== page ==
In this analysis of social history, examine the complex lineage of America’s oppression of Black companionship.
According to the 2010 US census, more than seventy percent of Black women in America are unmarried. Black Women, Black Love reveals how four centuries of laws, policies, and customs have created that crisis.
Dianne Stewart begins in the colonial era, when slave owners denied Blacks the right to marry, divided families, and, in many cases, raped enslaved women and girls. Later, during Reconstruction and the ensuing decades, violence split up couples again as millions embarked on the Great Migration north, where the welfare system mandated that women remain single in order to receive government support. And no institution has forbidden Black love as effectively as the prison-industrial complex, which removes Black men en masse from the pool of marriageable partners.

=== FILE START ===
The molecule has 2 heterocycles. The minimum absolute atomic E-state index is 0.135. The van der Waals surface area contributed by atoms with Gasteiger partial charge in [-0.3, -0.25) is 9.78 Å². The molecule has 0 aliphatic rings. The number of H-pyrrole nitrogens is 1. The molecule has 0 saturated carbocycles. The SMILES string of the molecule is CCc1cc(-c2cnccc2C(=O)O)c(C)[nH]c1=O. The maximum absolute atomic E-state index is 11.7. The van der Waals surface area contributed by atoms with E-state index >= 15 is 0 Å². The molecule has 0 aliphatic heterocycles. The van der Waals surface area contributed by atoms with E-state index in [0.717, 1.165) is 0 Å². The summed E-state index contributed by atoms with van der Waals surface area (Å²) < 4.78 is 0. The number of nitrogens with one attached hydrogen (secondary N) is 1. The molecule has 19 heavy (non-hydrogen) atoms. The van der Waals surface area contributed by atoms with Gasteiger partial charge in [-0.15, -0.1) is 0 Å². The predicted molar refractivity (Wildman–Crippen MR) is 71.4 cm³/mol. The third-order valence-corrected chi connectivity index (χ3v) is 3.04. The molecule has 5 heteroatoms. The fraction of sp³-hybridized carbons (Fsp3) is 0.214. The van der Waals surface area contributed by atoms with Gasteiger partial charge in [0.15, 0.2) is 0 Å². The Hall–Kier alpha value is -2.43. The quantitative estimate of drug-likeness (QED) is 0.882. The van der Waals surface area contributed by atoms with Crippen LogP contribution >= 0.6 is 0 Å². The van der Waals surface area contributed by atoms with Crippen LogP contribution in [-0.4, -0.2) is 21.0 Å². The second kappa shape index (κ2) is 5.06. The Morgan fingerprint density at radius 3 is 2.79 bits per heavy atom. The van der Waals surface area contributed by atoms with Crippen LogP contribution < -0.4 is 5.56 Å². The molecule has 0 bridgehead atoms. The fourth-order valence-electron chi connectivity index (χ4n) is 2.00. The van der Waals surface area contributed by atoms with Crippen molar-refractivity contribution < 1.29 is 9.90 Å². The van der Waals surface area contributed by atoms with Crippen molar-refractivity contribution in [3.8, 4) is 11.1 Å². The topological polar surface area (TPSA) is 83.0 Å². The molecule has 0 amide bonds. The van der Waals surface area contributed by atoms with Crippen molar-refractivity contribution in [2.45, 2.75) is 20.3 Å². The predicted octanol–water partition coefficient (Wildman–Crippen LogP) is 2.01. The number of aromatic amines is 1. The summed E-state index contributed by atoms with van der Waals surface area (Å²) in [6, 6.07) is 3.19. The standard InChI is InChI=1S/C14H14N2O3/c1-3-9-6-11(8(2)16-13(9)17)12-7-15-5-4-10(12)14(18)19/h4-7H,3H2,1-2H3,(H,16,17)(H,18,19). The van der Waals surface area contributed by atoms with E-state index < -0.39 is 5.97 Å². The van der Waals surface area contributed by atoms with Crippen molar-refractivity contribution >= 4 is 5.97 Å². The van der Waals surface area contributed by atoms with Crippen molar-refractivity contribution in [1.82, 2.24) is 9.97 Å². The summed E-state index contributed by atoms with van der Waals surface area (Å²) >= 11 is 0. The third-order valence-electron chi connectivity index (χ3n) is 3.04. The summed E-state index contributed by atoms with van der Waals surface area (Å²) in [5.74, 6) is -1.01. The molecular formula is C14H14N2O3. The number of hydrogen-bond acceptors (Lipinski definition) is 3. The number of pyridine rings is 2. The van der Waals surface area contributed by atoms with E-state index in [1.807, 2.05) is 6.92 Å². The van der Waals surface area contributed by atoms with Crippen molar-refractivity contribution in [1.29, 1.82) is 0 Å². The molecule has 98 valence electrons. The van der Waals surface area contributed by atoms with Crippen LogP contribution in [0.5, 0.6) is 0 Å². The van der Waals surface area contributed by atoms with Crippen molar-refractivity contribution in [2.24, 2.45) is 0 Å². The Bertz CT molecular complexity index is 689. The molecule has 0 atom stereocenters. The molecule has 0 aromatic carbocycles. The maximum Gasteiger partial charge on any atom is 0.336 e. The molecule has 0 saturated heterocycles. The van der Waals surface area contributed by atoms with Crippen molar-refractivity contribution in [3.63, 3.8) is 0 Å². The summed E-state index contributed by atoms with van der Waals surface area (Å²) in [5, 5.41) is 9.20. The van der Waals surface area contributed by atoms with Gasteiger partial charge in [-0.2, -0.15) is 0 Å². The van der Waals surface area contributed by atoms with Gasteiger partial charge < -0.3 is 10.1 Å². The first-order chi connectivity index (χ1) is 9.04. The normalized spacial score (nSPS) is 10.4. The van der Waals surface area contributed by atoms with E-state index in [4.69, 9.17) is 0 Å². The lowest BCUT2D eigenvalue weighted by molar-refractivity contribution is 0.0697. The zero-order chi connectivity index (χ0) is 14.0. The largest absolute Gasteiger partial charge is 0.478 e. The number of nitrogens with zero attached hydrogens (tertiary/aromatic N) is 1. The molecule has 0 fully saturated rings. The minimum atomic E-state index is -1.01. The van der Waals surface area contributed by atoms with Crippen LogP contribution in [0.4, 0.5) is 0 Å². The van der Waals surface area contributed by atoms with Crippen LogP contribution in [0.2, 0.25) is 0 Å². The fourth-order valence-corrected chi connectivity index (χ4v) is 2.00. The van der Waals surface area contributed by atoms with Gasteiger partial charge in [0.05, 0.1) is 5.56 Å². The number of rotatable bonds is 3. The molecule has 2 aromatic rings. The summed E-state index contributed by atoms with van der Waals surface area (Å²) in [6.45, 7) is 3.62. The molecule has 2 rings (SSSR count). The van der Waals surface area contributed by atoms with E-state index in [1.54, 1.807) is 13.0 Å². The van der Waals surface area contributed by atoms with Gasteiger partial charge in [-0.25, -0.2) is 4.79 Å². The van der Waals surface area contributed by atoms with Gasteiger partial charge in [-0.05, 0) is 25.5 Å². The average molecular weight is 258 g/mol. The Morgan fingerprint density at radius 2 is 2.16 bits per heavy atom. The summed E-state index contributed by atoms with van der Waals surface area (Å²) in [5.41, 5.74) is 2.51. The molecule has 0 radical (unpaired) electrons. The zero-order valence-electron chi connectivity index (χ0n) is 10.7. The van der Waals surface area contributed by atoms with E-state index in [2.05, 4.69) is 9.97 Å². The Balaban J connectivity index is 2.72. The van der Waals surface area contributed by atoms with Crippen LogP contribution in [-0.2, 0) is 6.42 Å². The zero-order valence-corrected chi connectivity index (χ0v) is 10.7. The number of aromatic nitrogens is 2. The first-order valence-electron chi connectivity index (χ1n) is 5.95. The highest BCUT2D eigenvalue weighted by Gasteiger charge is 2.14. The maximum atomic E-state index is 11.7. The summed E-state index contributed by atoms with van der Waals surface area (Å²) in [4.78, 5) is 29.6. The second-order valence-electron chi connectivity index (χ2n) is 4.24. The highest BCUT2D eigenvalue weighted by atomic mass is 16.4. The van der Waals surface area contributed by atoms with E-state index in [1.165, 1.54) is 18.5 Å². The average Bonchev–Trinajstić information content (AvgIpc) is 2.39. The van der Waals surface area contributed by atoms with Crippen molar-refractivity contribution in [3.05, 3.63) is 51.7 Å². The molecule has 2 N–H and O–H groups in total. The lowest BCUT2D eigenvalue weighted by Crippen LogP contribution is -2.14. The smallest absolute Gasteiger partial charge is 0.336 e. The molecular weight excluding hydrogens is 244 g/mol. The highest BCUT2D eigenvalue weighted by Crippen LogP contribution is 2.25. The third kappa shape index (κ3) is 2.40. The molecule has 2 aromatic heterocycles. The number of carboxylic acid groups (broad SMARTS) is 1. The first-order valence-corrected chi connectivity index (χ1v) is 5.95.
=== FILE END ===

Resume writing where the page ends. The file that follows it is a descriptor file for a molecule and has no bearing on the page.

Prodigiously researched and deeply felt, Black Women, Black Love reveals how white supremacy has systematically broken the heart of Black America, and it proposes strategies for dismantling the structural forces that have plagued Black love and marriage for centuries.
Dianne Stewart is an associate professor of religion and African American studies at Emory University, where she created the course Black Love. She earned her MDiv from Harvard Divinity School and her PhD in systematic theology from Union Theological Seminary in New York City. She lives in Atlanta, Georgia.